From a packaging standpoint, Markham, Ontario-based Pillsbury Canada set three goals: to reinforce sensory dimensions, including taste, aroma and warmth; to include recipe ideas mentioned in the ad campaign; and to contemporize the overall look of the package. This entailed a change to Pillsbury's 32-year-old icon, the Pillsbury Dough Boy himself. "Thomas Pigeon Design (Oakville, Ontario, Canada) came up with a brilliant idea," says Douglas MacFarlane, business team leader at Pillsbury Canada. "[On the package] steam rises from the product. When it goes by the Dough Boy's nose, he is portrayed as enjoying the aroma. As opposed to just having the Dough Boy as a stamp of reassurance, he's now demonstrating the benefit of the product. It was a big step, but it was so powerful in reinforcing the sensory appeal that we went with it." Additional changes included consumer-friendly color coding: Sweet Snacks, including a new lowfat cookie and cinnamon roll, have a purple background; Dinner Breads, including rolls and breadsticks, have a blue background. It's unlikely that the Dough Boy will be enjoying any aromas in the States, however, as these packaging changes will probably affect only products from Pillsbury Canada. Introduced last October, the expanded line includes about 15 SKUs. Suggested retail price for the Sweet Snacks line is about $2.99; Dinner Breads are $1.99.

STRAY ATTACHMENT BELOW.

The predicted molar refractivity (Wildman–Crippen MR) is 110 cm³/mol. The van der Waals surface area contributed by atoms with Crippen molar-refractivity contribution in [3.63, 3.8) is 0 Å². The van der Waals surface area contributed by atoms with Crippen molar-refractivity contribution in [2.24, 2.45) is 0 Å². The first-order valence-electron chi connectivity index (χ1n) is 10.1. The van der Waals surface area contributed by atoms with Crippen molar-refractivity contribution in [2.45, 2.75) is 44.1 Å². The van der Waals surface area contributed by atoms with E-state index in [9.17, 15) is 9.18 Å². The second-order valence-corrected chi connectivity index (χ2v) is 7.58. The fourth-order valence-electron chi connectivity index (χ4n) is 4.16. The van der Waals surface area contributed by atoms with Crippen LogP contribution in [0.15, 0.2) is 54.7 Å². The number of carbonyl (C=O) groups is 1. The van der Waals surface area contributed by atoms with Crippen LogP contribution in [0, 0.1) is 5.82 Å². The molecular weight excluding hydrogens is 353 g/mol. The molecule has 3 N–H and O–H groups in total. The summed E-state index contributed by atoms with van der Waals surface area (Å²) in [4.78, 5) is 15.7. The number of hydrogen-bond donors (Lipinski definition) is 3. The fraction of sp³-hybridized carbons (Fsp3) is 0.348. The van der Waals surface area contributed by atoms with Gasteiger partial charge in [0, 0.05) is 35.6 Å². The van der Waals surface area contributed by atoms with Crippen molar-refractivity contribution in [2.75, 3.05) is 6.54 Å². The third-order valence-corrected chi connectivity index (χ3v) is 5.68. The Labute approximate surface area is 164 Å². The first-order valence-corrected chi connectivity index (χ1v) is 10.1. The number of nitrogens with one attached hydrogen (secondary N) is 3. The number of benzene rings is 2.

Waking the Dough Boy
Pillsbury Canada Ltd.'s recent overhaul of its Refrigerated Baked Goods Business was more than just skin deep. Larger portions, increased product offerings, and an aggresive advertising campaign were all part of an effort to stir this sleeping product category.